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Local News

  • Get to know Brunswick County's Most Interesting People

    Whether serving coffee, styling hair, directing a church choir or singing gospel music with his family, Michael Clemmons is never happier than when he’s interacting with people in his community.

    Asked his favorite place in Brunswick County, the 21-year-old Bolivia native has a unique answer: Jumpin’ Java, the coffee shop in Shallotte where he works one of the two jobs he manages to squeeze in while going to school full time and directing his church choir.

  • One dead, two injured in weekend wreck

    Just after 4 p.m. Sunday, 74-year-old William Charles Lambert, of Longs, S.C., drove his car off U.S. 17 about two miles south of Leland.

    N.C. State Highway Patrol 1st Sgt. A.E. Morris said a passenger in Lambert’s 2002 Honda SUV told troopers Lambert complained of a medical condition right before driving off the road. Lambert died and two of his passengers suffered serious injuries and were taken to New Hanover Regional Medical Center.

  • Most Interesting: Mary Ellen Rogers

    Mary Ellen Rogers, a retired real estate agent, moved to Brunswick County in hopes of quietly retiring and spending a few hours a week volunteering for environmental issues.

    While living in South Carolina, she spent years in Charleston volunteering for “anything environmental.” She volunteered at an aquarium, founded a local sea turtle program and was an experienced raptor handler.

  • Hospice receives state approval for Brunswick County center

    As Brunswick County’s population has increased, so has its need for a hospice care center, an acute care facility where people at the end of their lives can have round-the-clock care.

    Last week, the N.C. Division of Health Service Regulation approved Lower Cape Fear Hospice & LifeCareCenter’s certificate of need application to build a center in Brunswick County.

    The inpatient facility is planned to offer intensive, round-the-clock medical care for hospice patients whose needs cannot be met at home, according to the agency.

  • Most Interesting: Nancy Janovetz

    BOILING SPRING LAKES—A chorus of barks erupted as Nancy Janovetz tried to talk with a human visitor inside the confines of Paw’s Place, the big-dog rescue facility she founded almost 10 years ago.

    Two dogs wandered across the fenced-in gravel yard to greet their petite, beloved founder who introduced each by name and background.

    “This is Brownie,” Janovetz said of the mixed-breed hound. “She’s been here nine-and-a-half years. She came here from SOAR. She’s 10 years old.”

  • Most Interesting: Sydney Moore

    There’s a visible scar underneath 4-year-old Sydney Moore’s brown hair. Although it’s a daily reminder of a life-threatening injury she suffered years earlier, Sydney looks at it with a much different attitude.

    When she was 2½ months old, her mother was carrying her out of the house on the way to church when she fell on the outside stairs.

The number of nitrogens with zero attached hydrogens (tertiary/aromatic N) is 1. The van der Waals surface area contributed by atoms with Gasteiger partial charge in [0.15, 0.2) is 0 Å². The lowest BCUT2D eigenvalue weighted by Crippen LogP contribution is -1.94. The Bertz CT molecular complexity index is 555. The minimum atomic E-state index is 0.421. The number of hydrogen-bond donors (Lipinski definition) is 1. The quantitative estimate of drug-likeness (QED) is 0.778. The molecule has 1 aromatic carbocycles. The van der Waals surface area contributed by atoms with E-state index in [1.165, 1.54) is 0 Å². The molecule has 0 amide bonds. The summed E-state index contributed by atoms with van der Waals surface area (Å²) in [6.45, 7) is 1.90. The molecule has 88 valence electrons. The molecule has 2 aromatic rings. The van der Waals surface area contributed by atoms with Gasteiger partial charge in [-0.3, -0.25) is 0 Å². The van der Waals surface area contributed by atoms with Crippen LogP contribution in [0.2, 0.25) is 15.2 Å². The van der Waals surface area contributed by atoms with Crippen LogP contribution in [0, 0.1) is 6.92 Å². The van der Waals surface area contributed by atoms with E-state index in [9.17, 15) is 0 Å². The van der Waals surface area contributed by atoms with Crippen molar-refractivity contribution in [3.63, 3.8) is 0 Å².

• Most Interesting: Ralph Varnam

    It has filled him with fear and taken him to foreign shores.

    It has given him pleasurable days and soot-filled nights.

    And it was literally his family’s lifesaver during the Great Depression.

    It is saltwater, and the only creatures that have spent more time around it than Ralph Varnam have gills.

    Varnam, a World War II veteran, has crossed the Atlantic Ocean more than two dozen times. And that doesn’t even take into account all the years he spent clamming, oystering, shrimping, dredging and tugboating.

  • Most Interesting: Ray Mercer

    SHALLOTTE—Ray Mercer is in his element on a sunny December afternoon, in his office at WOW Real Estate just off Main Street in downtown Shallotte.

    Mercer, 55, is hoping and praying for president-elect Barack Obama’s new administration and expressing a hopeful outlook for the real estate field he joined nine months ago.

    “It’s going to come back,” said the broker-in-charge. “Our economy is based on the real estate market.”

  • Most Interesting: Eddie Hill

    Eddie Hill knows the transforming power of religious faith.

    His faith in God has taken him from an aimless college graduate trying to find the right career path to a Duke Divinity School student to a pastor at a growing, vibrant church in Brunswick County, where he and his wife are raising their four sons.

    Since Hill and his family came to Sharon United Methodist Church near Holden Beach in 2002, the church has grown exponentially, and has encouraged mission work, prayer groups and local outreach to people in need.

  • Most Interesting: Inge Arnold and Emily Reese

    By Renee Sloan

    Staff writer

    Inge Arnold and Emily Reese are two hard-working ladies—and they’re not doing it for the money. They’re volunteers. Though they’ve reached retirement age, both ladies choose to work because they want to and they enjoy helping others.

    Inge Arnold

    Inge Arnold, 73, was born and raised Germany. A member of a family of 10, she remembers her family struggling through hard times during the war. Her family was more fortunate than others because they had a garden and chickens to provide them with food.